Sustainability As Flourishing

FlourishingThis is a remarkable book, and fascinating from a Bahá’í perspective.  Remarkable in that it’s a radical critique of sustainability and Corporate Social Responsibility programmes – and, more widely, of 21st century capitalism – co-authored by two US business school professors and published by Stanford University.

The book is a set of interviews around eight papers by John Ehrenfeld, former Director of the MIT Program on Technology, Business and Environment and still, in retirement, a Senior Research Scholar at Yale. The interviewer is Andrew Hoffmann, Professor of Sustainable Enterprise at the University of Michigan.

Dr Ehrenfeld believes that our current understanding of sustainability, and its promise of a sustainable future, is a delusion:

“Hybrid cars, LED light bulbs, wind farms and green buildings, these are all just the trappings that convince us that we are doing something when in fact we are fooling ourselves, and making things worse….Reducing unsustainability, although critical, will not create sustainability.”

He proposes instead a wider, richer definition: “sustainability-as-flourishing”. “Sustainability is the possibility that humans and other life will flourish on Earth forever.”  It has implications for the individual and the community, for every organization and institution. The “new story” that embeds sustainability-as-flourishing in our culture and our everyday behaviour must attend to both the individual and the system.

Dr Ehrenfeld describes himself as an atheist – “I’m hesitant to talk about some inner state because I really am not convinced that anything like that exists” – but one of his recurrent themes is that we have forgotten what it is to be human. Materialism is blinding us to our reality, and our true potential. We obsess over the economy: “Growthism is our religion and the Gross Domestic Product (GDP) is our god”. We neglect human well-being and focus overwhelmingly on material goals – “Our metrics of success are now principally measured in material terms” – so that “in making ourselves rich, we are making ourselves existentially and psychologically poor”.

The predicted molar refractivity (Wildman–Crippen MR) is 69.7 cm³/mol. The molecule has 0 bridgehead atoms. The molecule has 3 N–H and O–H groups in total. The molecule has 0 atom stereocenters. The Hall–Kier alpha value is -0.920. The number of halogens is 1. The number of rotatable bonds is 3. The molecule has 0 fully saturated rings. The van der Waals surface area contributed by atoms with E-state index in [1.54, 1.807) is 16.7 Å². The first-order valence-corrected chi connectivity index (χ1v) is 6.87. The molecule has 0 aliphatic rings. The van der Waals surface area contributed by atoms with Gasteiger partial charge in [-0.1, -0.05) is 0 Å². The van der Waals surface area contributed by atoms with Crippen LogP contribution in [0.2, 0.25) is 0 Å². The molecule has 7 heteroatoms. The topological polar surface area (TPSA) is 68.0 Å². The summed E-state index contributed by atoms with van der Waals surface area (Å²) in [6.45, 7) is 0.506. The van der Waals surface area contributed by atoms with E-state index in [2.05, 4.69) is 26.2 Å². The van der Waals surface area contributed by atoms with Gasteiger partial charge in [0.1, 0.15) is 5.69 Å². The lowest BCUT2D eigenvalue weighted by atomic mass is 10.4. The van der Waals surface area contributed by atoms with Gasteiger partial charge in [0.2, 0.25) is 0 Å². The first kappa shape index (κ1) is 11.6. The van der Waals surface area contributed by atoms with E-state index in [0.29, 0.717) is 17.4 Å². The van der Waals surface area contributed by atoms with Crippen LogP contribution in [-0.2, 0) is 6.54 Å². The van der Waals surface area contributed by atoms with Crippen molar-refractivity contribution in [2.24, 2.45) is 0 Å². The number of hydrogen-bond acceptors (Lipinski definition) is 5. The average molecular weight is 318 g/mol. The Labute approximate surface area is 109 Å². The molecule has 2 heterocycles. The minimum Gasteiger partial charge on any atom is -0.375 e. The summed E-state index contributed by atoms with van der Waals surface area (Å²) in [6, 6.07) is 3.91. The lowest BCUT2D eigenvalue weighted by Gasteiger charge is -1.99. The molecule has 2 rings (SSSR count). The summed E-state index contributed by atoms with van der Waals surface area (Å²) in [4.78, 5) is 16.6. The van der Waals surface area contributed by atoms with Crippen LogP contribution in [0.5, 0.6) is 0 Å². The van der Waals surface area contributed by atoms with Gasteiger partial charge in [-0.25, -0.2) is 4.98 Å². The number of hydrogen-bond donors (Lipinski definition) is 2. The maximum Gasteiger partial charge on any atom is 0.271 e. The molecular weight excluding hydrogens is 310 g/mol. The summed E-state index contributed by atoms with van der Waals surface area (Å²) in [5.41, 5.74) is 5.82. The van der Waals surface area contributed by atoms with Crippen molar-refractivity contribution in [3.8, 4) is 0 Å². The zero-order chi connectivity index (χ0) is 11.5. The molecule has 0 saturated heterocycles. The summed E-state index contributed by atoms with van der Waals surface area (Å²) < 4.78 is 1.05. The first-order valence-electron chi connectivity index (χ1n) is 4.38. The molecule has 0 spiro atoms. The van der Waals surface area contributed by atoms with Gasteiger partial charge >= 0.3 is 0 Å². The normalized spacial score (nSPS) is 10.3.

Echoing Amartya Sen, he calls for wider definitions of poverty, beyond subsistence, to include poverty of protection, of participation, even ‘poverty of affection’, where oppression and exploitation undermine dignity and well-being: “The way mainstream neoclassical economists view our humanness is the crux of our sustainability challenge”.

It’s not, he assures us, about stopping consumption; it’s about how we consume. Our pervasive consumer culture is a choice that we’ve made: “This behaviour is so embedded that it appears to be human nature… But it is a cultural phenomenon”.

Sustainability-as-flourishing, he says, requires the re-conceptualization of our lives around two big ideas. We need to shift our dominant mindsets from Having to Being, from Needing to Caring.

“Having is not a fundamental characteristic of our species. We are not creatures with insatiable wants and desires…Truly authentic living comes when one accepts that he or she is rootless, that there is no physical thing or nature that grounds our Being.

“Need is based on a deeply embedded insecurity that is fed by our modern culture telling us that we are incomplete or inadequate unless we acquire whatever thing will fill that artificial hole…Caring reflects a consciousness of our interconnectedness with the world – the web of life – and that wellbeing depends upon acting to keep these relationships in a healthy state. Institutions built on this premise will be very different from those of today.”

And at the centre of this interconnection is love: “Sustainability-as-flourishing without love is not possible”.

Wrapped around and flowing from these ideas is so much more. The championing of intelligent and compassionate pragmatism over ideology, for instance, and a belief that spirituality is at the core of sustainability.  It’s a soaring vision which also recognizes present day realities.

So radical a shift in our thinking can only, the authors accept, happen over generations. But the impact of re-imagining ourselves and our world in the light of care and love will affect every aspect of our lives and our society, including of course businesses, which will strive “to provide a more secure and enriching working place” and to ensure that ideals of care and service drive their activities.